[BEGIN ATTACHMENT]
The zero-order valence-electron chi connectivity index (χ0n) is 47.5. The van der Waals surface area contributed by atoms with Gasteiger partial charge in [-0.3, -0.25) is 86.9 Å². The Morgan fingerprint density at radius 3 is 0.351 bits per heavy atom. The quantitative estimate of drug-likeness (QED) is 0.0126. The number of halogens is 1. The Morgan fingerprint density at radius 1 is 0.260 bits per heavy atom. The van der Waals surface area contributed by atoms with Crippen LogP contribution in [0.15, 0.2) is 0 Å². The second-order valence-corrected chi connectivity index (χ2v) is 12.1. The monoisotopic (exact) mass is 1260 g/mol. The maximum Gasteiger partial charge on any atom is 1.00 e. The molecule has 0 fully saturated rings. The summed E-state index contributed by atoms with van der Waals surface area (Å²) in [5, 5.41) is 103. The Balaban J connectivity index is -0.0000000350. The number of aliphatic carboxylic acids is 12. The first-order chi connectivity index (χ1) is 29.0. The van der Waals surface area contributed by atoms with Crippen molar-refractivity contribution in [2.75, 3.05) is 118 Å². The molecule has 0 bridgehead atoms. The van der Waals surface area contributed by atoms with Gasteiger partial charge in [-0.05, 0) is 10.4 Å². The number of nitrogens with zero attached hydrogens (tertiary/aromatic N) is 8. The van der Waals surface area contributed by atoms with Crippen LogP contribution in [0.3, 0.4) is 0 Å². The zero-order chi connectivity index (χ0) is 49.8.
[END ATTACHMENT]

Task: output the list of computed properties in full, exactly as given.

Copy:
The zero-order valence-electron chi connectivity index (χ0n) is 47.5. The van der Waals surface area contributed by atoms with Gasteiger partial charge in [-0.3, -0.25) is 86.9 Å². The Morgan fingerprint density at radius 3 is 0.351 bits per heavy atom. The quantitative estimate of drug-likeness (QED) is 0.0126. The number of halogens is 1. The Morgan fingerprint density at radius 1 is 0.260 bits per heavy atom. The van der Waals surface area contributed by atoms with Crippen LogP contribution in [0.15, 0.2) is 0 Å². The second-order valence-corrected chi connectivity index (χ2v) is 12.1. The monoisotopic (exact) mass is 1260 g/mol. The maximum Gasteiger partial charge on any atom is 1.00 e. The molecule has 0 fully saturated rings. The summed E-state index contributed by atoms with van der Waals surface area (Å²) in [5, 5.41) is 103. The Balaban J connectivity index is -0.0000000350. The number of aliphatic carboxylic acids is 12. The first-order chi connectivity index (χ1) is 29.0. The van der Waals surface area contributed by atoms with Crippen molar-refractivity contribution in [2.75, 3.05) is 118 Å². The molecule has 0 bridgehead atoms. The van der Waals surface area contributed by atoms with Gasteiger partial charge in [-0.05, 0) is 10.4 Å². The number of nitrogens with zero attached hydrogens (tertiary/aromatic N) is 8. The van der Waals surface area contributed by atoms with Crippen LogP contribution in [0.3, 0.4) is 0 Å². The zero-order chi connectivity index (χ0) is 49.8.